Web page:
Updated April 3, 2020 - 11:53 am
Like every other Nevada business deemed non-essential, the nine-unit Distill taverns spread across the valley are closed.
And with those closures, more than 300 employees are furloughed, unpaid and won’t be able to return to work until the end of the month at the earliest.
There was a glimmer of hope for small businesses when lawmakers last week passed and President Donald Trump signed the Coronavirus Aid, Relief and Economic Security Act, providing $2 trillion in aid, including $349 billion in forgivable loans to small businesses to pay their employees during the COVID-19 crisis.
But then, the bad news: The CARES Act won’t allow companies that generate more than one-third of their revenue from gaming to apply for loans.
It’s a dilemma that frustrates Todd Nigro, president of Nigro Development, operator of the Distill chain.
“It seems inconsistent with the environment today given that gaming is so prevalent all around the country and yet at the same time, the CARES Act was intended to help all businesses that employ people,” Nigro said Friday. “We had to furlough over 300 people when we were required to close our doors due to national and state of Nevada directives.”
Now, the American Gaming Association is making the gaming industry’s case for being included in the program that has left out casinos, taverns and some gaming equipment manufacturers.
Eligibility guidelines for small-business loans would make one-third of businesses supported by gaming ineligible to participate in the newly established Paycheck Protection Program through the CARES Act, said Bill Miller, president and CEO of the Washington-based AGA.
“The AGA urges (Small Business Administration) Administrator (Jovita) Carranza to immediately correct this oversight and extend this needed relief to all of America’s small businesses and their employees, including those in the communities across 43 states that rely on our industry’s contributions,” Miller said Friday in a statement.
Trump signed the CARES Act, which includes the PPP provisions, into law on March 27, hours after the House approved it.
Loans from the program will be forgiven as long as the loan proceeds are used to cover payroll costs, and most mortgage interest, rent and utility costs over the eight-week period after the loan is made and employee and compensation levels are maintained.
But Miller said small gaming companies are being left out because SBA regulations revised and approved a year ago say small businesses that obtain more than one-third of their annual gross revenue for the prior year, including rental income, from legal gambling activities are not eligible.
The same regulations also prohibit companies involved in the state’s legal marijuana industry to benefit.
“In SBA’s efforts to quickly issue guidance on the PPP, they relied on antiquated, discriminatory regulations that ignore today’s economic reality and the congressional intent behind the CARES Act, which states that any business concern shall be eligible to receive an SBA loan if they meet specific qualifications regarding their number of employees,” Miller said.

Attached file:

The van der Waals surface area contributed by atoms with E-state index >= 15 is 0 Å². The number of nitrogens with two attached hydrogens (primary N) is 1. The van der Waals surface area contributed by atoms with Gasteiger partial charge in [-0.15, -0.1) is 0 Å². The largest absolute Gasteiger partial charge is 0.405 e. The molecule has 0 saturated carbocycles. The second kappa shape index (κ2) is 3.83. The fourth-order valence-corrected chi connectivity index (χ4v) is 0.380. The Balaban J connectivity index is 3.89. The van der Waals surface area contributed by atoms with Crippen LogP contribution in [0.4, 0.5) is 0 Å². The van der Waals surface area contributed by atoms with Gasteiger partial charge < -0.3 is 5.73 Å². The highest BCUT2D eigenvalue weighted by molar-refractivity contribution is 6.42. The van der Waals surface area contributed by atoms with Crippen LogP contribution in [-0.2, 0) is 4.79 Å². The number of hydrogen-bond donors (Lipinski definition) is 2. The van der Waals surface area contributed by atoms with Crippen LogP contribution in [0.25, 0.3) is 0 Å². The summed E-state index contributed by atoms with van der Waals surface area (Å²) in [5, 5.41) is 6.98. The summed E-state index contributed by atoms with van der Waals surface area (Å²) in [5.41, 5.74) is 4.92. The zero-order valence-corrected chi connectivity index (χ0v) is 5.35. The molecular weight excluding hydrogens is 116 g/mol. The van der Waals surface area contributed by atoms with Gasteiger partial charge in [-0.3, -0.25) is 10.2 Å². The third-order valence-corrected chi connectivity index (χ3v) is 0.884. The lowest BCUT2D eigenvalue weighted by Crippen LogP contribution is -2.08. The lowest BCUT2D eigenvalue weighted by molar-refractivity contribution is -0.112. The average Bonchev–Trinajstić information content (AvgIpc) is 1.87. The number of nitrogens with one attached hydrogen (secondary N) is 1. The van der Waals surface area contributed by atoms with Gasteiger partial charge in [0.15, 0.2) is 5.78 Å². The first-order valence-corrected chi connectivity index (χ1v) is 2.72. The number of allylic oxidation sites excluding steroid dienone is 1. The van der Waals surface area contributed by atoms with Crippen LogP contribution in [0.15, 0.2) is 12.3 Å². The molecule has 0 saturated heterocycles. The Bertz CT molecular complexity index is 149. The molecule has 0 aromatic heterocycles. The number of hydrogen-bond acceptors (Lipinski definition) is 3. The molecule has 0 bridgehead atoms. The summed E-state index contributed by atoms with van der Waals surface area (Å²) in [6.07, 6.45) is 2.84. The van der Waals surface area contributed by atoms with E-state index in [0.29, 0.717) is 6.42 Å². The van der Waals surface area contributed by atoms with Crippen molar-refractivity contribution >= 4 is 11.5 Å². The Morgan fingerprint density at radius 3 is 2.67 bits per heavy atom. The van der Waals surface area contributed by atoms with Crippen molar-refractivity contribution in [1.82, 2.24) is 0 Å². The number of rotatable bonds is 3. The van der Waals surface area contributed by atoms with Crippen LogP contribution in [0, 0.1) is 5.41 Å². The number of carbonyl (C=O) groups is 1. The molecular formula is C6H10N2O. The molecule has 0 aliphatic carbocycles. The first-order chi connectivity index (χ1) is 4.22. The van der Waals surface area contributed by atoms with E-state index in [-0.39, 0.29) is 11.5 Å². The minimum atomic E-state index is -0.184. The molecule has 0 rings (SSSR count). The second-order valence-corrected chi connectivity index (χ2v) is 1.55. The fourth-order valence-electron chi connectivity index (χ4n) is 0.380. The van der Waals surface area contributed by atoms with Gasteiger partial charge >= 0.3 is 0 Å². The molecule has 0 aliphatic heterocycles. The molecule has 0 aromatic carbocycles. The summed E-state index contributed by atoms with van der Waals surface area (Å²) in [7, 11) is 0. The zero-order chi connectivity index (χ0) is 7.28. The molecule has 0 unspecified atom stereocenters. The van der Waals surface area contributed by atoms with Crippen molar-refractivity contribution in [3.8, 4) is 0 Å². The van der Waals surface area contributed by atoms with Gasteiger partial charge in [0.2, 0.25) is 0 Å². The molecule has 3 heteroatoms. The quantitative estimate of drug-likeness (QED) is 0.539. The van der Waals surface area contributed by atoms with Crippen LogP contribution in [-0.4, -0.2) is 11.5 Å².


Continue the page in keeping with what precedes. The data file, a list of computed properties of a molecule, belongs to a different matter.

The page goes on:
“Unless amended, these initial guidelines will irreparably harm one-third of the U.S. casino industry and the hundreds of thousands of Americans that rely on gaming businesses for their livelihood,” he said.
To Nigro, the omission of the gaming industry is baffling.
“I believe that the intent of the act was to support all small businesses to keep their people employed,” Nigro said. “I don’t believe that anything I heard or actually read in the act indicates there are certain small businesses that might be precluded from benefiting from the Payment Protection Program. The SBA, in my understanding, is using something in the code that was done years ago when gaming was not near as prevalent as it is today to say that you can’t qualify for an SBA loan if your gaming revenues are over one-third of your total revenues.”
The AGA says small gaming businesses deliver $52 billion a year and support 350,000 jobs in construction, manufacturing, retail and wholesale firms.
The association says 987 of 989 commercial and tribal casinos properties have closed their doors in the past month to slow the spread of COVID-19. More than half of the 1.8 million jobs gaming supports are at non-gaming businesses — restaurants and local shops — which are all dramatically affected by a local casino’s closure.
In Nevada, Gov. Steve Sisolak has ordered the state’s casinos, including small operations at convenience stores and supermarkets — and taverns — closed through at least April 30.
Nigro wants to be able to pay his workers — but there are thousands of gaming employees nationwide in the same position.
“We’re only one operator in Nevada. So I think we’re talking about thousands of employees (in the state) that aren’t going to get the benefit of it,” Nigro said. “I would like to say that it seems punitive to the state of Nevada, however, I’ve got to believe that given how gaming has spread across the country, we’re probably talking about hundreds of thousands of employees across the country,” he said.
“I think it was an oversight. I don’t believe it was their intent. But as a businessperson wanting to do what the act was supposed to allow us to do, it just kind of baffles me that this has come up.”